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There was never supposed to be a cash payment. In March 2020, Aon announced that it would acquire rival insurance broker Willis Towers Watson in a deal that valued the target’s equity at roughly $30bn. Willis would simply swap their existing shares for new ones in the combined company. Rather than being paid a large cash premium up front, Willis shareholders would share in the upside as synergies multiplied.
Alas, there will be no synergies. The US Department of Justice said last month it would sue to block the merger on competition grounds. On Monday, the companies announced that they would drop the deal. Aon will now pay a $1bn “reverse” termination fee to Willis.
As the Biden administration signals a harder line on industry concentration, expect target companies to wrangle equally pricey break-up fees to compensate for the risk of a busted deal. Buyers should ask themselves if an acquisition is worth the risk of the potential cash penalty.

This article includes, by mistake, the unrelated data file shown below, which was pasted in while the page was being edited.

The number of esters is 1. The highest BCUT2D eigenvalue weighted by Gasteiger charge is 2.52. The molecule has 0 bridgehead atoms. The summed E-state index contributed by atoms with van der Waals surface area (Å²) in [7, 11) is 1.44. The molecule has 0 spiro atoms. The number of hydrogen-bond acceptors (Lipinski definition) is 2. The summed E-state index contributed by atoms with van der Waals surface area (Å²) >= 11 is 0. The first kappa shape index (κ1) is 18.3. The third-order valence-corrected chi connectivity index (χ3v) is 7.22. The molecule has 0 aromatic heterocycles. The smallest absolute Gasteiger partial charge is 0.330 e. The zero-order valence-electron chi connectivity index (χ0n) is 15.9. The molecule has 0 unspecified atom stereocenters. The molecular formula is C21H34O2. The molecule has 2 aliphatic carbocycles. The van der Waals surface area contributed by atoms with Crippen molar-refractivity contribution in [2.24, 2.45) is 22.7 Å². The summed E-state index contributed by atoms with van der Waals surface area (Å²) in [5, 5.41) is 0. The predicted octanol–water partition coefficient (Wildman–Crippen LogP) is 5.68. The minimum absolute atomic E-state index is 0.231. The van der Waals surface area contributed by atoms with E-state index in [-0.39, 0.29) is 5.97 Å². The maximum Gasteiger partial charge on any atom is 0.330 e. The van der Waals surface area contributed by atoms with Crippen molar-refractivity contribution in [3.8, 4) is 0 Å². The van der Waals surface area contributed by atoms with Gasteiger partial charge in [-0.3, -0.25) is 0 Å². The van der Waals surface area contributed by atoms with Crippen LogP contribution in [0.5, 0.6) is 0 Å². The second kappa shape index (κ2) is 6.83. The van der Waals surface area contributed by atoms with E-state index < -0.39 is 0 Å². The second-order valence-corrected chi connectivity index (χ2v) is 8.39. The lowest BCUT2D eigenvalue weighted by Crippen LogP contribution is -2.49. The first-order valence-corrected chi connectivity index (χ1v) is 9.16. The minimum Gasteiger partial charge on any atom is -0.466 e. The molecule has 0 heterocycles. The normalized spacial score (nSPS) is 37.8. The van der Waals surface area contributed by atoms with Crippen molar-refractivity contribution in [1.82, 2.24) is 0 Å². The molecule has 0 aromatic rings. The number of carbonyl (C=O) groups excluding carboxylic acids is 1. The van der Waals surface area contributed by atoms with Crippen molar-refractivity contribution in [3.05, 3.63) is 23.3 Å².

While the $1bn figure seems high in absolute terms, it is roughly in line on a proportional basis with other large break fees, according to data collected by research firm Deal Point Data. For example, AbbVie in 2014 paid $1.6bn to Shire after its tax inversion deal collapsed, roughly 3 per cent of the $53bn equity purchase price. Among recent major deals that have failed, the $4bn or 10 per cent break fee that AT&T paid to T-Mobile in 2011 is the highest as a proportion of the deal price.
Willis quickly announced that it would allocate the $1bn to share buybacks. Its stock price fell a tenth on Monday, but is still above its level of last March.
Break fees might look like money for nothing. Not quite. Some legal fees will have been incurred already. Jilted targets also now have to explain and justify go-it-alone strategic plans. At least Willis shareholders are not missing out on a large cash premium. The break fee is hardly a substitute for a transaction that they expected to benefit from in higher dividends. But as consolation prizes go, it is a good one.
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